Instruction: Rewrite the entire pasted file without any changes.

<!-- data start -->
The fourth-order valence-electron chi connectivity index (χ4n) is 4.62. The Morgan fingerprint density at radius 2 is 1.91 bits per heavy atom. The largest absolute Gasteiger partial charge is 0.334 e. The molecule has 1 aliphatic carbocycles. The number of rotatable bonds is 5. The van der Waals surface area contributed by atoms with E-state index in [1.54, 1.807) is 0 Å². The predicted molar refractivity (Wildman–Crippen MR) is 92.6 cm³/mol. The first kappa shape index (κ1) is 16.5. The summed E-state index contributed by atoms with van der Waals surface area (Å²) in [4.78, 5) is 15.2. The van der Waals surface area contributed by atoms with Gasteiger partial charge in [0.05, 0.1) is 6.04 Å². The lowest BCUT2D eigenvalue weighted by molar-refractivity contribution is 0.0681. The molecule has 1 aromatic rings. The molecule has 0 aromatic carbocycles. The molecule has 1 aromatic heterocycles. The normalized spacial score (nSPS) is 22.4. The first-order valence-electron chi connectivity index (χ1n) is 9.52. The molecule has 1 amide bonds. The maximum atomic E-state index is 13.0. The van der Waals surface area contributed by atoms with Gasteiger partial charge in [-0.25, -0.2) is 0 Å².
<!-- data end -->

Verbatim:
The fourth-order valence-electron chi connectivity index (χ4n) is 4.62. The Morgan fingerprint density at radius 2 is 1.91 bits per heavy atom. The largest absolute Gasteiger partial charge is 0.334 e. The molecule has 1 aliphatic carbocycles. The number of rotatable bonds is 5. The van der Waals surface area contributed by atoms with E-state index in [1.54, 1.807) is 0 Å². The predicted molar refractivity (Wildman–Crippen MR) is 92.6 cm³/mol. The first kappa shape index (κ1) is 16.5. The summed E-state index contributed by atoms with van der Waals surface area (Å²) in [4.78, 5) is 15.2. The van der Waals surface area contributed by atoms with Gasteiger partial charge in [0.05, 0.1) is 6.04 Å². The lowest BCUT2D eigenvalue weighted by molar-refractivity contribution is 0.0681. The molecule has 1 aromatic rings. The molecule has 0 aromatic carbocycles. The molecule has 1 aromatic heterocycles. The normalized spacial score (nSPS) is 22.4. The first-order valence-electron chi connectivity index (χ1n) is 9.52. The molecule has 1 amide bonds. The maximum atomic E-state index is 13.0. The van der Waals surface area contributed by atoms with Gasteiger partial charge in [-0.25, -0.2) is 0 Å².